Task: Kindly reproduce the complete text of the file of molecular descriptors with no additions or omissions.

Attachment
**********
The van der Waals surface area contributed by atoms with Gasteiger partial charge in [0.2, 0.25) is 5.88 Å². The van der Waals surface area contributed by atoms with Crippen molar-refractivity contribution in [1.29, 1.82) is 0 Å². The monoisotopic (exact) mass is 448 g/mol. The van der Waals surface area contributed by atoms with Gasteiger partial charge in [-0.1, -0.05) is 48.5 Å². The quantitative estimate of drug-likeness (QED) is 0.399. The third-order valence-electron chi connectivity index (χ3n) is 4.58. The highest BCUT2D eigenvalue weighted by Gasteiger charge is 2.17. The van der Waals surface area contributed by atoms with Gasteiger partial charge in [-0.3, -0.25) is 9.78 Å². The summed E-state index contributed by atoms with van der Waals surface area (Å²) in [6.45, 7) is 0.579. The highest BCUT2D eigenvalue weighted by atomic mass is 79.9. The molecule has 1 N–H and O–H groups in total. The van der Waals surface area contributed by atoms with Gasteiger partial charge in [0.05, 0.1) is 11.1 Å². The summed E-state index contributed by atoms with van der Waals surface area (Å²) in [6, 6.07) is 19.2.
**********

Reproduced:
The van der Waals surface area contributed by atoms with Gasteiger partial charge in [0.2, 0.25) is 5.88 Å². The van der Waals surface area contributed by atoms with Crippen molar-refractivity contribution in [1.29, 1.82) is 0 Å². The monoisotopic (exact) mass is 448 g/mol. The van der Waals surface area contributed by atoms with Gasteiger partial charge in [-0.1, -0.05) is 48.5 Å². The quantitative estimate of drug-likeness (QED) is 0.399. The third-order valence-electron chi connectivity index (χ3n) is 4.58. The highest BCUT2D eigenvalue weighted by Gasteiger charge is 2.17. The van der Waals surface area contributed by atoms with Gasteiger partial charge in [-0.3, -0.25) is 9.78 Å². The summed E-state index contributed by atoms with van der Waals surface area (Å²) in [6.45, 7) is 0.579. The highest BCUT2D eigenvalue weighted by atomic mass is 79.9. The molecule has 1 N–H and O–H groups in total. The van der Waals surface area contributed by atoms with Gasteiger partial charge in [0.05, 0.1) is 11.1 Å². The summed E-state index contributed by atoms with van der Waals surface area (Å²) in [6, 6.07) is 19.2.